Pleasure. Only a few manufacturers worldwide have the specialist knowledge required to manufacture high-quality humidors. At Gerber, a Duisburg family business, this has developed from generation to generation.
"Of course you can also take a glass of water and put it under a cheese cover," says Karl-Heinz Gerber junior. Before the trained carpenter and business graduate continues, he lets a few seconds pass: "But if the top right and bottom left should have exactly the same humidity and temperature, it will be a little bit more challenging."
Gerber speaks - with a lot of understatement and a touch of irony - of the unusual cabinets his company builds: Humidors - cigar storage and ripening chambers that make the heart of any aficionado beat faster. Works of art made of fine wood for passionate cigar smokers such as Arnold Schwarzenegger or Gerhard Schröder, who like to keep their valuable Cohibas Esplendidos, the "Chancellor Cigars", unit price 35 euros, in a suitable place.
When humidors make headlines, stories from the glittering world of the Jet Set are usually told. From the Paris luxury workshop Elie Bleu, for example, who designed Humidore for the 50th anniversary of the Cohiba brand. Sie had covered the wing door fronts with 48 Cuban Ligero tobacco leaves, which had previously been covered with 24 carat gold leaf.
Karl-Heinz Gerber naturally also fulfils every customer wish, no matter how unusual it may be. However, this should not be at the expense of technical quality. Because he's all about honest craftsmanship. His company - 50 employees, four million Euro turnover - is finally located in Duisburg, in the middle of the coal pot. The entrepreneurs there are like the city: straightforward, uncomplicated, down-to-earth.
Founded more than 130 years ago - Gerber is the fifth generation - the company generates most of its turnover with high-quality interior design, shop and exhibition stand construction, security technology, furniture design according to individual customer wishes and the restoration of historic windows and doors. Humidors represent only a small part of the total turnover, between 100000 and 300000 Euro per year. But it is these orders that give Gerber a lot of pleasure. "High-quality, hand-made furniture made to measure has always been our passion", says the junior boss, who took over the management with his father of the same name from his grandfather who died in 2008: "Over the decades, wooden boxes have become perfectly equipped, highly functional, moisture-regulated cigar cabinets, which we plan and build by hand in the company's own workshop.
An evolutionary process, so to speak, which is usually only crowned with success if someone has an intimate passion for the product itself. The willingness to get deeply involved in the details in order to develop tiny improvements over generations, which together make the decisive difference.
Yes, of course his great-grandfather "smoked" fat things himself, as they say in the pot. He himself is actually a "passionate non-smoker" and only uses a slowly matured Cohiba on special occasions: "When we hand over a particularly beautiful humidor to a customer".
Gerber compensates for the lack of a penchant for regular tobacco consumption by loving the material. He uses the wood of the Spanish Cedar (Cedrela odorata) for the interior fittings of the cigar cabinets. This belongs to the mahogany family and can store moisture for a long time. In addition, their wood has an antibacterial effect and is therefore largely resistant to fungi and other pests. However, the wood has a disadvantage. Es resin and must therefore be stored professionally. A further challenge: The cedar is subject to the Washington Convention on International Trade in Endangered Species of Wild Fauna and Flora and is only allowed to be smashed wild in very few places. Although it has recently been growing on plantations in Africa, it is not of the same high quality.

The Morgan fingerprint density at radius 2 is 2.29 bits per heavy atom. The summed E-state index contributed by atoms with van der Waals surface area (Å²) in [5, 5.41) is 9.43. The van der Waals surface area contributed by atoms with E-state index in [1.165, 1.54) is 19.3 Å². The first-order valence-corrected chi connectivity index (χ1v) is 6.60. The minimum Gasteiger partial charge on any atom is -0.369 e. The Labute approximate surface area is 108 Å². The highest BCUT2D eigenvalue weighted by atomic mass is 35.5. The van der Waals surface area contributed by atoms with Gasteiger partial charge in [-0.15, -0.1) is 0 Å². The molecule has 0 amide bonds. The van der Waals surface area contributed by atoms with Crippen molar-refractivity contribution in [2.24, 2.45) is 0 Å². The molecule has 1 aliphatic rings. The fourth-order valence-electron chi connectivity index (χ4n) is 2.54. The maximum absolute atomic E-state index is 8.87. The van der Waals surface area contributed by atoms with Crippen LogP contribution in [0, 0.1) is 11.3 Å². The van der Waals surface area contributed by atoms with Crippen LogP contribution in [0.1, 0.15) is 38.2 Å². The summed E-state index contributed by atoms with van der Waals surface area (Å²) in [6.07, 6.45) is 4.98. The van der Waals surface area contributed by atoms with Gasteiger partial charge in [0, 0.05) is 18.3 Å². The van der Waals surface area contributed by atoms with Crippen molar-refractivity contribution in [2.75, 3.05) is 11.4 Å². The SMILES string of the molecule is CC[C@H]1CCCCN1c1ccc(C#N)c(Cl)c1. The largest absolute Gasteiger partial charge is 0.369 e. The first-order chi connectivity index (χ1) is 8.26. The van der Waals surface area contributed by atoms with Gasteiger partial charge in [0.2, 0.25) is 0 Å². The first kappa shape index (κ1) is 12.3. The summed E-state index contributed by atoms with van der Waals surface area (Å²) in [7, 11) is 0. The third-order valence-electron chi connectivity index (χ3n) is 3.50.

For Gerber this shortage of supply is even an advantage, because his family has a nice stock of cedar in stock. The precious raw material is used to create fascinating cigar cabinets, the sizes of which range from small humidors for journeys to boxes and cabinets to walk-in climate-controlled rooms weighing 350 kilograms - all of which are unique pieces made to customer specifications.
It takes twelve to 16 weeks until the handmade furniture can finally be delivered after several hundred work steps.
First and foremost, humidors naturally have a special function to fulfil. Because the key to the right cigar storage lies in the humidity of the air. It should be between 68 and 72 percent. If it's too wet, the collectibles get moldy. If it is too dry, however, they become hard and lose their aroma. Draught is also poison for cigars.
However, if the climate is right, cigars become better and better over the years. They then mature and develop undreamt-of aromas. Some particularly high-quality varieties with a strong flavour bouquet can be stored for up to two decades. Only then have they reached the perfect degree of maturity.
Creating the right climate is not so easy. Simple humidors lack the coordinated measurement and control technology. They release moisture in an uncontrolled manner using a sponge or polymer humidifier. The humidor is supplied from a tank filled with distilled water. The problem is that a small tank has to be refilled very frequently. And a larger one will germinate quickly unless silver is buried. As this changes the smell and taste of the natural product cigar, this variant is not an option for connoisseurs.
Gerber has solved this problem by using integrated electronic systems to humidify and dehumidify the cigars. Each cabinet is equipped with a humidification and dehumidification system adapted to the size and cigar collection. High-precision sensors constantly measure relative humidity. Fans distribute this moisture evenly in the humidor until the customer's desired target value is reached.